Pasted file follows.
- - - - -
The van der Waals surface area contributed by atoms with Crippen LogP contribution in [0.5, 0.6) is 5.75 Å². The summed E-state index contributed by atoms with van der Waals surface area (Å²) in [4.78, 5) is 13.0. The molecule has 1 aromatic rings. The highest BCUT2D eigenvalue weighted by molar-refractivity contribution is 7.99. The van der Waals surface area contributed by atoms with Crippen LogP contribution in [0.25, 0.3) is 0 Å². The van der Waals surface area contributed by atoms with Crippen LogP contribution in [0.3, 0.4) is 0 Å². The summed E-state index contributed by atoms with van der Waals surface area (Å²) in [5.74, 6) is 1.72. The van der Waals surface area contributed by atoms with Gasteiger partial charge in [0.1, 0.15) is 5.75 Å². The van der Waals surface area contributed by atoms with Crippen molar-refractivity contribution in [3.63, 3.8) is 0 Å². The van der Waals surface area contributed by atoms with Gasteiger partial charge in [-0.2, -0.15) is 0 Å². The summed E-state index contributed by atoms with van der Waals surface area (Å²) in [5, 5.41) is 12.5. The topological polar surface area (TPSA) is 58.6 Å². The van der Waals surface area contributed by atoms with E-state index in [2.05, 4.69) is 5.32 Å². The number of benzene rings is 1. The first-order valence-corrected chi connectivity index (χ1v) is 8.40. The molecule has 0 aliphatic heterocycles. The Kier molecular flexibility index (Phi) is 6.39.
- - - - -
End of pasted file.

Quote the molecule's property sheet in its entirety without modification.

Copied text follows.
The van der Waals surface area contributed by atoms with Crippen LogP contribution in [0.5, 0.6) is 5.75 Å². The summed E-state index contributed by atoms with van der Waals surface area (Å²) in [4.78, 5) is 13.0. The molecule has 1 aromatic rings. The highest BCUT2D eigenvalue weighted by molar-refractivity contribution is 7.99. The van der Waals surface area contributed by atoms with Crippen LogP contribution in [0.25, 0.3) is 0 Å². The van der Waals surface area contributed by atoms with Crippen LogP contribution in [0.3, 0.4) is 0 Å². The summed E-state index contributed by atoms with van der Waals surface area (Å²) in [5.74, 6) is 1.72. The van der Waals surface area contributed by atoms with Gasteiger partial charge in [0.1, 0.15) is 5.75 Å². The van der Waals surface area contributed by atoms with Crippen molar-refractivity contribution in [3.63, 3.8) is 0 Å². The van der Waals surface area contributed by atoms with Gasteiger partial charge in [-0.2, -0.15) is 0 Å². The summed E-state index contributed by atoms with van der Waals surface area (Å²) in [5, 5.41) is 12.5. The topological polar surface area (TPSA) is 58.6 Å². The van der Waals surface area contributed by atoms with E-state index in [2.05, 4.69) is 5.32 Å². The number of benzene rings is 1. The first-order valence-corrected chi connectivity index (χ1v) is 8.40. The molecule has 0 aliphatic heterocycles. The Kier molecular flexibility index (Phi) is 6.39.